DSC03995 DSC04006 DSC04023 DSC04036 DSC04037 DSC04045 DSC04062 DSC04072

My blog has been pretty quiet lately.  Things got a little hectic in mid February. 

More new technology:

After struggling to get the hang of Silverlight for a while, I was really starting to get comfortable with it.  Development on my project was moving along, the client was liking the results, and I was learning a lot!  Just when things were going well, my client informed me that he’d be dropping the project (hopefully temporarily) due to financial issues.  I was disappointed for many reasons.  I felt bad for the client (this economy is hurting a lot of people) and I felt bad for me, I had to find another client without much notice.

Lucky for me, I was able to get started on a new project pretty quickly.  I was very excited to dive into ASP.Net MVC too!  But from a blogging perspective, it meant another shift in direction.  I had been trying to focus on one thing and blog about it a lot.  I like the fact that my blog isn’t tied to a particular technology, but it is fun to get good at something and share information.  Oh well.  The fact is, I have been very lucky lately regarding new technology.  I was fortunate to start using VS2008/.Net 3.5 during the Beta at Orbius (lots of LINQ to SQL), then Silverlight 2 for my next client (and lots more LINQ to SQL) and now I’m doing ASP.Net MVC with jQuery, Dependency Injection, and other related stuff (and still lots more LINQ to SQL!) in my current situation.

What to blog about?

So now, no more Silverlight posts (unless I find some time to play around with Silverlight 3 which I am very excited about).  But I hope to continue blogging about what I am learning now.  There is one problem.  I typically try to blog about something that I struggled with and then resolved, hoping to spare others the frustration.  That was easy with Silverlight 2 which I thought was sort of painful to use (but I enjoyed it and liked the result).  But MVC doesn’t seem to be like that.  The switch to ASP.Net MVC was pretty easy for me.  And it seems to work pretty well.  The basics are pretty simple, in many ways less confusing that ASP.Net web forms, and I haven’t had too many issues yet.  Could it be that MVC really is the right way to go?  So far, it seems that way.  As I dig in more, I’m sure I’ll find plenty of blog worthy material.  As a matter of fact, I already have one, to be posted soon.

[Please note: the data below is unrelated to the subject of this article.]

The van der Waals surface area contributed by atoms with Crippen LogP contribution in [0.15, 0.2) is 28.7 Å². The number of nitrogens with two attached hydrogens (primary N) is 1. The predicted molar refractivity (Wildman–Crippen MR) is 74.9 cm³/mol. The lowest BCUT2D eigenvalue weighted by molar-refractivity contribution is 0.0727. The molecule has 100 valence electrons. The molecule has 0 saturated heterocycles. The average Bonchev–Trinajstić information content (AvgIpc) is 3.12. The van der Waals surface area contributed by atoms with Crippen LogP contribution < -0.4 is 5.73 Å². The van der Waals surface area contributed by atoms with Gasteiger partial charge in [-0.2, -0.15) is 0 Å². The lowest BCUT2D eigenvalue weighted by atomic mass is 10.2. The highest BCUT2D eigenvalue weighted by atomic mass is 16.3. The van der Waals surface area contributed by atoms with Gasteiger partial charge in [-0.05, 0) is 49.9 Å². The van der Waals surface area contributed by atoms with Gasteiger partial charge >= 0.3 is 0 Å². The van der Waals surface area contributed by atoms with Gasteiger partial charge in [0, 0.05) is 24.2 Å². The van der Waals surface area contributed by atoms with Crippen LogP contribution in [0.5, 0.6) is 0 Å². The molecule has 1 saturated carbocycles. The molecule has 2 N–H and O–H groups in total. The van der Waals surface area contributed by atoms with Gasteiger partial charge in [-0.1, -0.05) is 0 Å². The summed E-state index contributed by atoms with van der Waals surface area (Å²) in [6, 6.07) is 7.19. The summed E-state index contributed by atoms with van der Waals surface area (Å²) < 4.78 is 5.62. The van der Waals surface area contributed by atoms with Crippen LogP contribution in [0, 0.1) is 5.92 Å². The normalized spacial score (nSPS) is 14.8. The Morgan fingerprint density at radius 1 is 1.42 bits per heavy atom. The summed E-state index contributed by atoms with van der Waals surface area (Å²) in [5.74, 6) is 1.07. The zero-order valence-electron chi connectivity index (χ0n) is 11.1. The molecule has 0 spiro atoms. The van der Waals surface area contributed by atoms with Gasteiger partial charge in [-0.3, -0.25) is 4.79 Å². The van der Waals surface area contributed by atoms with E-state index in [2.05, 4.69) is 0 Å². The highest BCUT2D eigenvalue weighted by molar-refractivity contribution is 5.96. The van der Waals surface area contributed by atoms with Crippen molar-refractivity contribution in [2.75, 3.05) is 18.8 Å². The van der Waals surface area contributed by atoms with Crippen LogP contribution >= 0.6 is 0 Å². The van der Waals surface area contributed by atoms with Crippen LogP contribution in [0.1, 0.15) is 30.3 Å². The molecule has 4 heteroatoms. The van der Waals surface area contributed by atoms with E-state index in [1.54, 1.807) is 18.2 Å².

Business Update:

I’ve been pretty busy and haven’t been focusing on the “business side” of business.  A lot of independent consultants aren’t sure how to set up a business and I promised to write about it.  Here’s a quick update… I had debated back and forth about incorporating by forming an LLC or S-Corp.  I spoke with a lot of people including some accountants.  In the end, it seemed that there was no need to rush.  I had a client that didn’t care.  So I started to operate as a sole proprietor.  However, as a sole proprietor you can operate in several ways.  You can just mix up all of your personal and business money and confuse everything.  Or you can be a sole proprietor and act like a business.  That is what I am doing.  I have separate bank accounts and check books, I got a business credit card, and I record all of my income and expenses in QuickBooks.  Also, being a sole proprietor, I learned that you can also “do business as” some other name. It’s called DBA (not like a database).  This is a good idea for someone like me, since I do already have the my web site, blog and email on the domain IngenuityNow.net.  You don’t need to actually be incorporated to use a business name!

I also looked into insurance and learned about liability and E and O (Errors and Omissions) insurance.  You need liability so you can’t get sued if you knock over a server rack at a client, or a client falls walking into your house (nope, personal insurance doesn’t cover that).  E and O is to cover you if you screw up an application, trash a database, or find some other way to ruin a client’s business.  From talking to a lot of people, it seems that E and O isn’t so popular and most people only get it if the client insists.  It is also pretty expensive.  Liability insurance is much cheaper and seems like a good idea.

I also set up a web site and got business cards.  A little marketing goes a long way towards professionalism!  The web site is pretty simple so far but it will grow in time.  Please let me know what you think.

So what is next on the business front?  I’ve got to keep the networking up.  There are lots of clients out there, we just need to find them!  I also plan to get the incorporation thing going.  There are some good benefits to it (for taxes and liability) and I have spoken with a few clients that won’t work with you without being incorporated (although I know many consultants who never incorporate).  My only pain point so far on all of this is the accounting stuff.  QuickBooks helps, but it isn’t that easy to use if you don’t grok all of the accounting concepts, so I have a lot to learn